Anti-vaccination leaders seize on coronavirus to push resistance to inoculation (WaPo)

As scientists around the world race to develop a vaccine for the coronavirus, the pandemic is also stoking a surge of activity among activists who argue that such a vaccine must be resisted.

Leaders of the anti-vaccination movement, who in recent years have seen their efforts frustrated as U.S. states have adopted stricter laws promoting the inoculation of children, are seizing on the anxiety and social unrest generated by the virus and the government attempts to contain it.

Anti-vaccination protesters have been a visible presence in recent weeks at rallies to end the lockdowns that continue in many states. But beyond the rallies and hand-painted signs, the movement’s chief organizers have launched a less confrontational but more far-reaching information campaign. Incorporating the rhetoric honed over years to sow fear of childhood vaccines, they maintain that mandated quarantines are new evidence of government officials’ zeal to control individual health-care choices.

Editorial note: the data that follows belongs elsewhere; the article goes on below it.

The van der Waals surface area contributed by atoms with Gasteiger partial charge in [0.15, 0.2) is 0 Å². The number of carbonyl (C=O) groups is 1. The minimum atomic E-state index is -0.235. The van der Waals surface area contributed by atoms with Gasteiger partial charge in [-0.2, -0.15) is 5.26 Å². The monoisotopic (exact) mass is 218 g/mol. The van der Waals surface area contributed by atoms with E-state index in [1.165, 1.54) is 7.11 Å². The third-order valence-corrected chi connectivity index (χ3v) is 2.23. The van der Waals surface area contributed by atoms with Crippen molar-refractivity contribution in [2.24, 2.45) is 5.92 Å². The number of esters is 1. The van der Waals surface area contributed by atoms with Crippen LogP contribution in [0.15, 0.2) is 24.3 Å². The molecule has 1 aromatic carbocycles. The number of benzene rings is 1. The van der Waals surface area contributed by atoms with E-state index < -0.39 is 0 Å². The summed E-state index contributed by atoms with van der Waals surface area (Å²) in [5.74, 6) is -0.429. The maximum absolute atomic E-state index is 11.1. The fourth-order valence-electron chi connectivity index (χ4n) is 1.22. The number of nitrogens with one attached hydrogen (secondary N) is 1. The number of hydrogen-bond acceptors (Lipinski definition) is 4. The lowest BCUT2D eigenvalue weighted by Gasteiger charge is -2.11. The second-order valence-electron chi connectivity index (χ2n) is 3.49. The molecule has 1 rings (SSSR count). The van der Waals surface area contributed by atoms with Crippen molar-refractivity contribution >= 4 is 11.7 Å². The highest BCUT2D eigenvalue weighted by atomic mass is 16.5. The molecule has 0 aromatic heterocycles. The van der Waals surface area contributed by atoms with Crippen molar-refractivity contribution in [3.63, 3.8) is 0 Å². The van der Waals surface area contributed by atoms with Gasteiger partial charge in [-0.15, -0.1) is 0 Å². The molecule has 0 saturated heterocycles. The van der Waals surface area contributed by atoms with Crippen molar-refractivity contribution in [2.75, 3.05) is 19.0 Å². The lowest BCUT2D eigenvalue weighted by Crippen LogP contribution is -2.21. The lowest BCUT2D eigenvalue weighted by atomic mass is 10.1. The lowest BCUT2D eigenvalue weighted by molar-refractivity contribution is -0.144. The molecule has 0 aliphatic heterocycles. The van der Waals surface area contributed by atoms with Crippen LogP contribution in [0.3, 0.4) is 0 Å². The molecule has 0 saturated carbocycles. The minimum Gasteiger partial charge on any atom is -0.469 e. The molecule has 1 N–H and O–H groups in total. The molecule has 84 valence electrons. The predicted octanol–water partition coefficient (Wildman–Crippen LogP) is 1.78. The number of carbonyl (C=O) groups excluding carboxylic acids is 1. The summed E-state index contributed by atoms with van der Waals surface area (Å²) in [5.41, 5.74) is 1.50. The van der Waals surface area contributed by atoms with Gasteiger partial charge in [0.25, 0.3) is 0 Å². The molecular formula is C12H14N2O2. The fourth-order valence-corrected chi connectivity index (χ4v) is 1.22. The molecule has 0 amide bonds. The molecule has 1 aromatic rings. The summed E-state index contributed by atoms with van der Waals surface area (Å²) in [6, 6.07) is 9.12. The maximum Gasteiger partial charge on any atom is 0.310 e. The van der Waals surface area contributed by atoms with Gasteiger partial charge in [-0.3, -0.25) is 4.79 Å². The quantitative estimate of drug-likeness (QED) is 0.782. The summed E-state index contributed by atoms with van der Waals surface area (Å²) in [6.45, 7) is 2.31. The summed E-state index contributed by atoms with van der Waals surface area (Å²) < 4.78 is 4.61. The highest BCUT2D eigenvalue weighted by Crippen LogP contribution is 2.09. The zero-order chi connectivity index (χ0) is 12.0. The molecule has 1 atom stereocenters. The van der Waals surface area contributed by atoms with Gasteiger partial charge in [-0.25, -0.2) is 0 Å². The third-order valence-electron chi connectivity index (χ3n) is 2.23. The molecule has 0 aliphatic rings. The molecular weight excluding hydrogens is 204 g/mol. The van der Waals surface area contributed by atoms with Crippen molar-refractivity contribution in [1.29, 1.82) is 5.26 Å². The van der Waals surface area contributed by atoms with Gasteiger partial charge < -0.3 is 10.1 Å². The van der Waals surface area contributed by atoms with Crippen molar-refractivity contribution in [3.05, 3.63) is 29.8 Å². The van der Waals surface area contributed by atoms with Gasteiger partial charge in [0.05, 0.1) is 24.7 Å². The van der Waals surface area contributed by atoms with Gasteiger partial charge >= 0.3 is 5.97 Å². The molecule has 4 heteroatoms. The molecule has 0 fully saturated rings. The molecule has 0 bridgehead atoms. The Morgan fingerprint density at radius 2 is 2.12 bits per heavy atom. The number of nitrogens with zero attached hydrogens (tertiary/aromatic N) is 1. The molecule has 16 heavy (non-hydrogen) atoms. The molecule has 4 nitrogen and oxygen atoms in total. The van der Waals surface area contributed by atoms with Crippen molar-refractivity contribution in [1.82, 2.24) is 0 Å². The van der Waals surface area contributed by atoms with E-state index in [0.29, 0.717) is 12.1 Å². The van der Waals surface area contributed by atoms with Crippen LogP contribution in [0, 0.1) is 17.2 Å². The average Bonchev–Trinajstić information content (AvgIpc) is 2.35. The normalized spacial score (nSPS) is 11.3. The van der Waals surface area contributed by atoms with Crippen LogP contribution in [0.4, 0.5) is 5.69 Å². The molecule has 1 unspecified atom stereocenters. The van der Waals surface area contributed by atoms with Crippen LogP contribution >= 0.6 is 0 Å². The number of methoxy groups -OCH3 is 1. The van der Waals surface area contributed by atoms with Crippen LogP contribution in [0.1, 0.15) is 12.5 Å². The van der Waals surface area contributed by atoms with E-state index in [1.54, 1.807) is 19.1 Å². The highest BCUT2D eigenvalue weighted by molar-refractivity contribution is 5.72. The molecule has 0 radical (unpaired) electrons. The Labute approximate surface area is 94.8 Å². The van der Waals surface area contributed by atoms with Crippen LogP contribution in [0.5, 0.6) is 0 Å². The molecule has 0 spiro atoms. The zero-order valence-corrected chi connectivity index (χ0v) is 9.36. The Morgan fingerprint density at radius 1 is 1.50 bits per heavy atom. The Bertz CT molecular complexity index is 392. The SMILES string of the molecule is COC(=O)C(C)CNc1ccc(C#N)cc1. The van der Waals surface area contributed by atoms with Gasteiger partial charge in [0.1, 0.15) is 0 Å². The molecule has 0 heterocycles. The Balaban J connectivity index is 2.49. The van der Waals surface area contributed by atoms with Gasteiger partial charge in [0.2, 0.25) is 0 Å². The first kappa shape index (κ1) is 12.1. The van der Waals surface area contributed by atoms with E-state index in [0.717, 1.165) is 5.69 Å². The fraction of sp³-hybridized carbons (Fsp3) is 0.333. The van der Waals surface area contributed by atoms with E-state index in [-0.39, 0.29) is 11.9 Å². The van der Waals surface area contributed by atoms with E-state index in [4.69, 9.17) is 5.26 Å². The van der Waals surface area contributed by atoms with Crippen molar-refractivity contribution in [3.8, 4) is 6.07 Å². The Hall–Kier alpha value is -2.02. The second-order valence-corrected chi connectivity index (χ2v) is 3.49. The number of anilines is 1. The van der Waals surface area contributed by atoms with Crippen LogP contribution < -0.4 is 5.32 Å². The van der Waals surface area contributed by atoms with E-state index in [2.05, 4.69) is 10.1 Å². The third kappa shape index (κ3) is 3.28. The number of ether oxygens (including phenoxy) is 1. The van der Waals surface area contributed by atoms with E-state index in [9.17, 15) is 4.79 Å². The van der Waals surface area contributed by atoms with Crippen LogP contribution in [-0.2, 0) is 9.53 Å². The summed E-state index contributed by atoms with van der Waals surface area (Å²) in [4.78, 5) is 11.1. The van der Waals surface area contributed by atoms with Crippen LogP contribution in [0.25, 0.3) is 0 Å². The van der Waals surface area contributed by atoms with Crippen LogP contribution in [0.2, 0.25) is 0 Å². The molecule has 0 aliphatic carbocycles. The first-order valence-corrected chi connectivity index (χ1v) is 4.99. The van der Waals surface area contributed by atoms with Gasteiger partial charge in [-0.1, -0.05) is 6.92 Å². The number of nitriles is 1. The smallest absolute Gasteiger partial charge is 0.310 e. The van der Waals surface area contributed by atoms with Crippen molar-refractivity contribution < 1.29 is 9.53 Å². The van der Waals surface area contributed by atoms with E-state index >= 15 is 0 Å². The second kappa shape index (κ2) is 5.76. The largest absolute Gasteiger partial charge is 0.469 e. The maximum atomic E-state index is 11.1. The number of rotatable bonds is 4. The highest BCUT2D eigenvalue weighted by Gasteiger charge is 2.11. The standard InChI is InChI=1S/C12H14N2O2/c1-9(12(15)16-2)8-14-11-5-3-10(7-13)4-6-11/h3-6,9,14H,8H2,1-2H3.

“One of the main tenets of the marketing of mandatory vaccination has been fear. And never have we seen fear exploited in the way that we do now with the coronavirus infection,” Andrew Wakefield, the former British doctor and founder of the modern anti-vaccine movement, said at a three-day teleconference last week. “I think what we have reached is a situation where — I hope we’ve reached a situation where — the public are now sufficiently skeptical.”

As the pandemic kills nearly 2,000 people every day in the United States, Wakefield — whose medical license was revoked after he published a study, since identified as fraudulent, that linked autism with the measles, mumps and rubella vaccine — said the coronavirus is “no worse” than seasonal influenza

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